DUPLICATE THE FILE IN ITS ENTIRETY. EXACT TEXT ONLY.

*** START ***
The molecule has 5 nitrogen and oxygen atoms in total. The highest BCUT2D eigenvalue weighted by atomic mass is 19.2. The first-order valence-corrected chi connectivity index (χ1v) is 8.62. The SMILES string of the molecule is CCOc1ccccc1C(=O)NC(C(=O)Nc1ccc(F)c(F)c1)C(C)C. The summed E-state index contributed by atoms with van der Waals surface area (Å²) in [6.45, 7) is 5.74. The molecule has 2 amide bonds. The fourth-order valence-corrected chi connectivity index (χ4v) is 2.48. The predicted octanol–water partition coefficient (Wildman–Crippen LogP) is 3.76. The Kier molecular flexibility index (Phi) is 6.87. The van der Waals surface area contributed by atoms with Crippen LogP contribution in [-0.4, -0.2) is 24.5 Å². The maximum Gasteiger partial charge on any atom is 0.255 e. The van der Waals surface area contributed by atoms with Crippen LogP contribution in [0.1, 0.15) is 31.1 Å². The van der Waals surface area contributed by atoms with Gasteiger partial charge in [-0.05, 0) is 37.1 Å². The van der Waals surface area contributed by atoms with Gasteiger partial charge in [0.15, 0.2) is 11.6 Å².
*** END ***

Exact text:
The molecule has 5 nitrogen and oxygen atoms in total. The highest BCUT2D eigenvalue weighted by atomic mass is 19.2. The first-order valence-corrected chi connectivity index (χ1v) is 8.62. The SMILES string of the molecule is CCOc1ccccc1C(=O)NC(C(=O)Nc1ccc(F)c(F)c1)C(C)C. The summed E-state index contributed by atoms with van der Waals surface area (Å²) in [6.45, 7) is 5.74. The molecule has 2 amide bonds. The fourth-order valence-corrected chi connectivity index (χ4v) is 2.48. The predicted octanol–water partition coefficient (Wildman–Crippen LogP) is 3.76. The Kier molecular flexibility index (Phi) is 6.87. The van der Waals surface area contributed by atoms with Crippen LogP contribution in [-0.4, -0.2) is 24.5 Å². The maximum Gasteiger partial charge on any atom is 0.255 e. The van der Waals surface area contributed by atoms with Crippen LogP contribution in [0.1, 0.15) is 31.1 Å². The van der Waals surface area contributed by atoms with Gasteiger partial charge in [-0.05, 0) is 37.1 Å². The van der Waals surface area contributed by atoms with Gasteiger partial charge in [0.15, 0.2) is 11.6 Å².